“If you closed your doors today how long would it take and how difficult would it be for your customers to find someone else to meet their needs as well as you did?”
It’s the question that makes you wonder just how unique your services are.
Her book is written around the work she did as a Professor of Business Administration at Harvard Business School working with global CEOs and COOs on the Entrepreneur, Owner, President (EOP) programme.
She wanted to address some of what she saw were shortcomings in the way strategy had been taught (too much emphasis on formulation and not enough on implementation) since Michael Porter had moved businesses on from SWOT analyses.
She also challenged the belief that if you’d been successful in one company you could be successful anywhere. She cites another writer who called it “ the sense of omnipotence that plagues American management, the belief that no event or situation is too complex or too unpredictable to be brought under management control” and calls it the “myth of the super-manager”, the managers who see themselves as action-oriented problem-solvers.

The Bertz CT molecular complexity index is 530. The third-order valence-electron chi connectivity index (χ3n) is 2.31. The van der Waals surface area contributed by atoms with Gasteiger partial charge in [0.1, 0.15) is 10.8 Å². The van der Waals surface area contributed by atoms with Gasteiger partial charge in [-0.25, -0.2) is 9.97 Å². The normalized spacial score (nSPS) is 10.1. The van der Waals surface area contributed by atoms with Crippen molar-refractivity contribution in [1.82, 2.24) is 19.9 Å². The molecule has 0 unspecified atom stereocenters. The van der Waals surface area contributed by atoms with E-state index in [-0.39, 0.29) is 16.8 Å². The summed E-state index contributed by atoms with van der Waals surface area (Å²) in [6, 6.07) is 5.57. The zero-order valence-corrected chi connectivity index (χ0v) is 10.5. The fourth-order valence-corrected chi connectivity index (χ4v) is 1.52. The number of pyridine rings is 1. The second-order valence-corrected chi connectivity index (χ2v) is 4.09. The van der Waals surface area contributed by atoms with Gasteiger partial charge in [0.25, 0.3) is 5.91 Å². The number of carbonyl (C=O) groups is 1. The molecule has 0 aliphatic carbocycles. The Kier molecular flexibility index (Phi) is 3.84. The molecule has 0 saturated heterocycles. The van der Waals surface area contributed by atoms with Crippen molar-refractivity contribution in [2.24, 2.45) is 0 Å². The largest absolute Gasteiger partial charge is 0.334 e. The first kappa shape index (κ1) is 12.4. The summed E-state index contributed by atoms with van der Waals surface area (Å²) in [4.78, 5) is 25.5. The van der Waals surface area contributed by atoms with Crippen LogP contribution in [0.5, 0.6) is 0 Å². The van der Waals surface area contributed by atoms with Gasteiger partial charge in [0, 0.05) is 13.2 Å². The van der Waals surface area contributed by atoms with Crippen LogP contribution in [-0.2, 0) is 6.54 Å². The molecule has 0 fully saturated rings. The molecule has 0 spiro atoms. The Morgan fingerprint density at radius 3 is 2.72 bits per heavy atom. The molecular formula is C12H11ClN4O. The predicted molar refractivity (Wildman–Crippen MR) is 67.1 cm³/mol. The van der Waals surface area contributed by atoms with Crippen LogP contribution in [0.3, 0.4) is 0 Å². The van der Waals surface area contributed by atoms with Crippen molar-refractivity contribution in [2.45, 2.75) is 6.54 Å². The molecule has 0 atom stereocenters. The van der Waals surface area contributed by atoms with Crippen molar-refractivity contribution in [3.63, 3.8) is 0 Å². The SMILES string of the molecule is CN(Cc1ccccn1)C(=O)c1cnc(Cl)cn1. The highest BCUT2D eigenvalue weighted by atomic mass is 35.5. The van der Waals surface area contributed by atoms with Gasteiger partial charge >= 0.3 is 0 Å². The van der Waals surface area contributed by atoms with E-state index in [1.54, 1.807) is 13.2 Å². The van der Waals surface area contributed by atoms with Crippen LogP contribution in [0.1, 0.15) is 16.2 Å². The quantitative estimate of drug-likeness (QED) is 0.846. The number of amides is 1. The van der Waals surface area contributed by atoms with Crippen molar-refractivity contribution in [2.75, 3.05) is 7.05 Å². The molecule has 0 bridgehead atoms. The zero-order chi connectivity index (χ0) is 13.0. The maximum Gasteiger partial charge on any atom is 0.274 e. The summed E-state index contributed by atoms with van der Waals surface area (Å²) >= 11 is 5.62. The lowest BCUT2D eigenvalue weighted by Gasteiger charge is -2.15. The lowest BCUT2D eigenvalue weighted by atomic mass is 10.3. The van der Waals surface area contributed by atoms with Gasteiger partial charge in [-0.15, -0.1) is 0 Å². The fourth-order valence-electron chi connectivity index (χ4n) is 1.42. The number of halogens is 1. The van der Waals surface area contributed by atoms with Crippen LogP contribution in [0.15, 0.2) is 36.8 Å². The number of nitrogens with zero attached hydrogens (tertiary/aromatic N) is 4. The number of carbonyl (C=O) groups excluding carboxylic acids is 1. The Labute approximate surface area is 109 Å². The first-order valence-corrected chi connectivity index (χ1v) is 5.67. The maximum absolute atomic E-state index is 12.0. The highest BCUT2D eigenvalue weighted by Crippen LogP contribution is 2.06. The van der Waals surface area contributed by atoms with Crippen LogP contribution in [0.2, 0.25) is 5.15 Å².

She’s not the only person to question just how good American managers are. But what she is intent on doing is re-integrating strategy and leadership into businesses. She asks the delegates on Day 1 “Are you a strategist?”
For her it begins with purpose. That’s where performance differences start. And for her purpose is ennobling , it puts a stake in the ground, it makes you distinct, and it sets the stage for value creation.
And to go back to the first paragraph: “If your company disappeared today would the world be different tomorrow?”
So if you want to have a re-think about your company’s purpose and your strategy this is the book to make you think hard about that containing examples from IKEA, Gucci, Wal-mart and Apple among many.